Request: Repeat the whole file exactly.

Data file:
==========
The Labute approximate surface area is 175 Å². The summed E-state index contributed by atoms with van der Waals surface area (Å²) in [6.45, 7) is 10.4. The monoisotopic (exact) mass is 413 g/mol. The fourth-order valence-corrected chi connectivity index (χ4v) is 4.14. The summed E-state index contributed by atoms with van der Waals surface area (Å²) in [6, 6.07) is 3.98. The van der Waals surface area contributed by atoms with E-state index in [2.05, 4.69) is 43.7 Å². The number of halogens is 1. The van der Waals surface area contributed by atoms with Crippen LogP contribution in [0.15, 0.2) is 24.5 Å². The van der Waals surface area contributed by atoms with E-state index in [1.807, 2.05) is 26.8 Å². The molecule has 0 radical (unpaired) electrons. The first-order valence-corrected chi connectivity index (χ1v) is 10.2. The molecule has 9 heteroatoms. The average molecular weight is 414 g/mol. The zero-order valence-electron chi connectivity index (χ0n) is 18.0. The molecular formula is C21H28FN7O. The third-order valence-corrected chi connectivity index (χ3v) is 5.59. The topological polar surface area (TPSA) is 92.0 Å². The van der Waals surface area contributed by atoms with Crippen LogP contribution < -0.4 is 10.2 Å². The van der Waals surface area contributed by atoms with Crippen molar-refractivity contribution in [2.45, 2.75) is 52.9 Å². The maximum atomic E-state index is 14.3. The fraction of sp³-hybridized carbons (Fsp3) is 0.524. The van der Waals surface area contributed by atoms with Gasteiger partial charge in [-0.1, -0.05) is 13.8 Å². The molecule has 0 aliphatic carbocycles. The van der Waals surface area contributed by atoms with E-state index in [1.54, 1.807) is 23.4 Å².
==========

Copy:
The Labute approximate surface area is 175 Å². The summed E-state index contributed by atoms with van der Waals surface area (Å²) in [6.45, 7) is 10.4. The monoisotopic (exact) mass is 413 g/mol. The fourth-order valence-corrected chi connectivity index (χ4v) is 4.14. The summed E-state index contributed by atoms with van der Waals surface area (Å²) in [6, 6.07) is 3.98. The van der Waals surface area contributed by atoms with E-state index in [2.05, 4.69) is 43.7 Å². The number of halogens is 1. The van der Waals surface area contributed by atoms with Crippen LogP contribution in [0.15, 0.2) is 24.5 Å². The van der Waals surface area contributed by atoms with E-state index in [1.807, 2.05) is 26.8 Å². The molecule has 0 radical (unpaired) electrons. The first-order valence-corrected chi connectivity index (χ1v) is 10.2. The molecule has 9 heteroatoms. The average molecular weight is 414 g/mol. The zero-order valence-electron chi connectivity index (χ0n) is 18.0. The molecular formula is C21H28FN7O. The third-order valence-corrected chi connectivity index (χ3v) is 5.59. The topological polar surface area (TPSA) is 92.0 Å². The van der Waals surface area contributed by atoms with Crippen LogP contribution < -0.4 is 10.2 Å². The van der Waals surface area contributed by atoms with Crippen molar-refractivity contribution in [2.45, 2.75) is 52.9 Å². The maximum atomic E-state index is 14.3. The fraction of sp³-hybridized carbons (Fsp3) is 0.524. The van der Waals surface area contributed by atoms with Gasteiger partial charge in [-0.1, -0.05) is 13.8 Å². The molecule has 0 aliphatic carbocycles. The van der Waals surface area contributed by atoms with E-state index in [1.54, 1.807) is 23.4 Å².